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The Most Complete Shrimp Substitute List: We Tabulated 20

Seafood is a delicacy well-liked among various cuisines that many people enjoy. Even seafood with toxic properties —such as certain blowfish— is prepared by many.

The most popular culinary crustacean with an impressive nutrition profile is shrimp. It’s relatively low in calories, but provides great amounts of vitamins and minerals.

If you somehow can’t find shrimp in your local seafood stalls, one of the following will suffice:

  1. Crabs
  2. Lobsters
  3. Prawns
  4. Crayfish
  5. Langostino
  6. Mussels
  7. Scallops

Before we go into the full list of potential shrimp substitutes, let’s understand a bit more about this common cooking ingredient.

20 Best Substitutes for Shrimp

Shrimp Substitute

Shrimp are crustaceans under the shellfish family. They have minimal carbs but are packed with vitamins, minerals, and nutrients such as protein, calcium, magnesium, iron, and more [Source].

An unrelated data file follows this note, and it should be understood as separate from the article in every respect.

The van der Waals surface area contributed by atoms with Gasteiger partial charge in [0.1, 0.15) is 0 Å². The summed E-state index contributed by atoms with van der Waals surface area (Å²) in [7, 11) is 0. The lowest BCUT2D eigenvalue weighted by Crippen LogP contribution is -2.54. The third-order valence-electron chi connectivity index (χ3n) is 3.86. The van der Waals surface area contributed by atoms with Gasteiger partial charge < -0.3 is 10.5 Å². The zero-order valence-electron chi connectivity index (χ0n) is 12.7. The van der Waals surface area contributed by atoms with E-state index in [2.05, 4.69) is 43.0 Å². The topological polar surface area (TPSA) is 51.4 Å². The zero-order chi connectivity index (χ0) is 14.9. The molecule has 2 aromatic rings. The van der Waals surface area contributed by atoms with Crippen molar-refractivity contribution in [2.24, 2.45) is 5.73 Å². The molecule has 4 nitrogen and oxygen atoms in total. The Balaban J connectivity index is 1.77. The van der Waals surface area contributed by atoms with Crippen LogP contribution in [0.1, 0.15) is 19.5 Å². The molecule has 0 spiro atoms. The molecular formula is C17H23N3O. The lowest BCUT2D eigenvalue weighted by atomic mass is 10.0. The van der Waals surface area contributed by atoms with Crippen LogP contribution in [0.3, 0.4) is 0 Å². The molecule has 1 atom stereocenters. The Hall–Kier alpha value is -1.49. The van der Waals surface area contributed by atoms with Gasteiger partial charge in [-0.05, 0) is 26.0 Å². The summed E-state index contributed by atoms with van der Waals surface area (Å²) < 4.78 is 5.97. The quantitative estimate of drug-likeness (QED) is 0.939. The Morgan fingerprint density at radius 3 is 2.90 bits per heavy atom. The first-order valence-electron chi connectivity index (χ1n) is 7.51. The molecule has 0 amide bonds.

Shrimp is also notorious for its high cholesterol content, but studies show that it’s not harmful to most people.[
Source] Plus, compared to most food high in cholesterol, shrimp has minimal saturated fats.

Another downside to shrimp is that numerous people are allergic to it. Not only that, but there are vegetarians, vegans, or people who don’t prefer seafood at all.

So, if you’re planning to make a dish that includes shrimp, but is worried about guests with health conditions or specific preferences, try replacing it with any of the substitutes below:



Shrimps are crustaceans, so the majority from this family will be of similar taste and/or texture as shrimp. Crab meat is one of the shellfish substitutes for shrimp.

Its texture is a little tougher and flakier than shrimp, but it has the salty, slightly fishy taste that shrimp has. The contrast in texture can be enjoyable and works well with various dishes with shrimp, such as pasta or tacos.

Crabmeat replaces chopped shrimp best rather than whole shrimp. It doesn’t work well for those with an aversion to seafood, though.


A lobster’s sweet, classic taste —specifically its tail— is a fantastic alternative to shrimp. This is since the tail is much more delicate compared to the other parts of a lobster.

Lobster tails have a sweet and buttery flavor, which means there is almost no difference in taste, allowing them to work well in recipes like scampi. Even though lobsters are on the more expensive side, they do well in recipes with shrimp.